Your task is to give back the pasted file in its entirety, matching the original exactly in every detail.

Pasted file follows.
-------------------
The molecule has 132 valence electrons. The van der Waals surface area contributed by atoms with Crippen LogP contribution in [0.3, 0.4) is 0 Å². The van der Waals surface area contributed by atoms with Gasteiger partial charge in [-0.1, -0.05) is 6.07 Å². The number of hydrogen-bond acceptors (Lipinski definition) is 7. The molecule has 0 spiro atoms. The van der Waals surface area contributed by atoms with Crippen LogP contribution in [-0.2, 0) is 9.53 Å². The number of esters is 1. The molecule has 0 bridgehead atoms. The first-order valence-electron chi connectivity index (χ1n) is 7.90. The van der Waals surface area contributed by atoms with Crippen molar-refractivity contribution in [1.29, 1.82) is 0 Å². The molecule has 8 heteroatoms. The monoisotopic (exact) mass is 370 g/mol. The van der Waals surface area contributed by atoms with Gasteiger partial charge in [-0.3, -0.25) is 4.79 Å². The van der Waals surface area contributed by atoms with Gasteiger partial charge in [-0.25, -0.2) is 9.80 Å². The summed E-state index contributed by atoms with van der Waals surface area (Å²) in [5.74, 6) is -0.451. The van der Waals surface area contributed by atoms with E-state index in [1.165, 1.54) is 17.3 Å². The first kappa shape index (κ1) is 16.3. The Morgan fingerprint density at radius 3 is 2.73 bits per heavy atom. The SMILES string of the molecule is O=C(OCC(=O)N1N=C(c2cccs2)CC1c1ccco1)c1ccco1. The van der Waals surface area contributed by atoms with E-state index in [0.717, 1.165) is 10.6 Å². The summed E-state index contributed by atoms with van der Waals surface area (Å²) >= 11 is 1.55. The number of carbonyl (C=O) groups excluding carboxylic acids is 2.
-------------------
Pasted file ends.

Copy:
The molecule has 132 valence electrons. The van der Waals surface area contributed by atoms with Crippen LogP contribution in [0.3, 0.4) is 0 Å². The van der Waals surface area contributed by atoms with Gasteiger partial charge in [-0.1, -0.05) is 6.07 Å². The number of hydrogen-bond acceptors (Lipinski definition) is 7. The molecule has 0 spiro atoms. The van der Waals surface area contributed by atoms with Crippen LogP contribution in [-0.2, 0) is 9.53 Å². The number of esters is 1. The molecule has 0 bridgehead atoms. The first-order valence-electron chi connectivity index (χ1n) is 7.90. The van der Waals surface area contributed by atoms with Crippen molar-refractivity contribution in [1.29, 1.82) is 0 Å². The molecule has 8 heteroatoms. The monoisotopic (exact) mass is 370 g/mol. The van der Waals surface area contributed by atoms with Gasteiger partial charge in [-0.3, -0.25) is 4.79 Å². The van der Waals surface area contributed by atoms with Gasteiger partial charge in [-0.25, -0.2) is 9.80 Å². The summed E-state index contributed by atoms with van der Waals surface area (Å²) in [5.74, 6) is -0.451. The van der Waals surface area contributed by atoms with E-state index in [1.165, 1.54) is 17.3 Å². The first kappa shape index (κ1) is 16.3. The Morgan fingerprint density at radius 3 is 2.73 bits per heavy atom. The SMILES string of the molecule is O=C(OCC(=O)N1N=C(c2cccs2)CC1c1ccco1)c1ccco1. The van der Waals surface area contributed by atoms with E-state index in [0.717, 1.165) is 10.6 Å². The summed E-state index contributed by atoms with van der Waals surface area (Å²) >= 11 is 1.55. The number of carbonyl (C=O) groups excluding carboxylic acids is 2.